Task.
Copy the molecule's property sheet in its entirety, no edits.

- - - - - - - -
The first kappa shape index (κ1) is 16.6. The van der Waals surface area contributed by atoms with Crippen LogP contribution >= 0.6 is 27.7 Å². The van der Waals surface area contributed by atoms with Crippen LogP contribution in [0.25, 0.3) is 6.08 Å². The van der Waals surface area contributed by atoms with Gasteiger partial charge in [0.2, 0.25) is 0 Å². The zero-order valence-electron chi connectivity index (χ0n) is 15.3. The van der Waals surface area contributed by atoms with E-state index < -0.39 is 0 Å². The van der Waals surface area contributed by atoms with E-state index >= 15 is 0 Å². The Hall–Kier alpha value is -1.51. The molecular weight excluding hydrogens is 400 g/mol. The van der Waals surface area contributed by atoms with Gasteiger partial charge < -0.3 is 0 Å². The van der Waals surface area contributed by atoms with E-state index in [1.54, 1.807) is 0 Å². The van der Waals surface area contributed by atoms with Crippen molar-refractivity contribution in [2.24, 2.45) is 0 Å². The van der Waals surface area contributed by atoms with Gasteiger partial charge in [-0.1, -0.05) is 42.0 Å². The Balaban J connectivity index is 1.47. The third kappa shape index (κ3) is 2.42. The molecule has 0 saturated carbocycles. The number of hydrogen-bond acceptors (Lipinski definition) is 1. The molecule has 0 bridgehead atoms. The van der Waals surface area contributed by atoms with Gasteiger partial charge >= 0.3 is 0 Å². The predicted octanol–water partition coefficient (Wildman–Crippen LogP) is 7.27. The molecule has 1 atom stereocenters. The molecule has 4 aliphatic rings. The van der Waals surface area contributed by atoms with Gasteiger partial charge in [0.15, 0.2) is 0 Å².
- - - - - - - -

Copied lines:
The first kappa shape index (κ1) is 16.6. The van der Waals surface area contributed by atoms with Crippen LogP contribution >= 0.6 is 27.7 Å². The van der Waals surface area contributed by atoms with Crippen LogP contribution in [0.25, 0.3) is 6.08 Å². The van der Waals surface area contributed by atoms with Gasteiger partial charge in [0.2, 0.25) is 0 Å². The zero-order valence-electron chi connectivity index (χ0n) is 15.3. The van der Waals surface area contributed by atoms with E-state index < -0.39 is 0 Å². The van der Waals surface area contributed by atoms with E-state index >= 15 is 0 Å². The Hall–Kier alpha value is -1.51. The molecular weight excluding hydrogens is 400 g/mol. The van der Waals surface area contributed by atoms with Gasteiger partial charge < -0.3 is 0 Å². The van der Waals surface area contributed by atoms with E-state index in [1.54, 1.807) is 0 Å². The van der Waals surface area contributed by atoms with Crippen molar-refractivity contribution in [2.24, 2.45) is 0 Å². The van der Waals surface area contributed by atoms with Gasteiger partial charge in [-0.1, -0.05) is 42.0 Å². The Balaban J connectivity index is 1.47. The third kappa shape index (κ3) is 2.42. The molecule has 0 saturated carbocycles. The number of hydrogen-bond acceptors (Lipinski definition) is 1. The molecule has 0 bridgehead atoms. The van der Waals surface area contributed by atoms with Gasteiger partial charge >= 0.3 is 0 Å². The predicted octanol–water partition coefficient (Wildman–Crippen LogP) is 7.27. The molecule has 1 atom stereocenters. The molecule has 4 aliphatic rings. The van der Waals surface area contributed by atoms with Gasteiger partial charge in [0.15, 0.2) is 0 Å².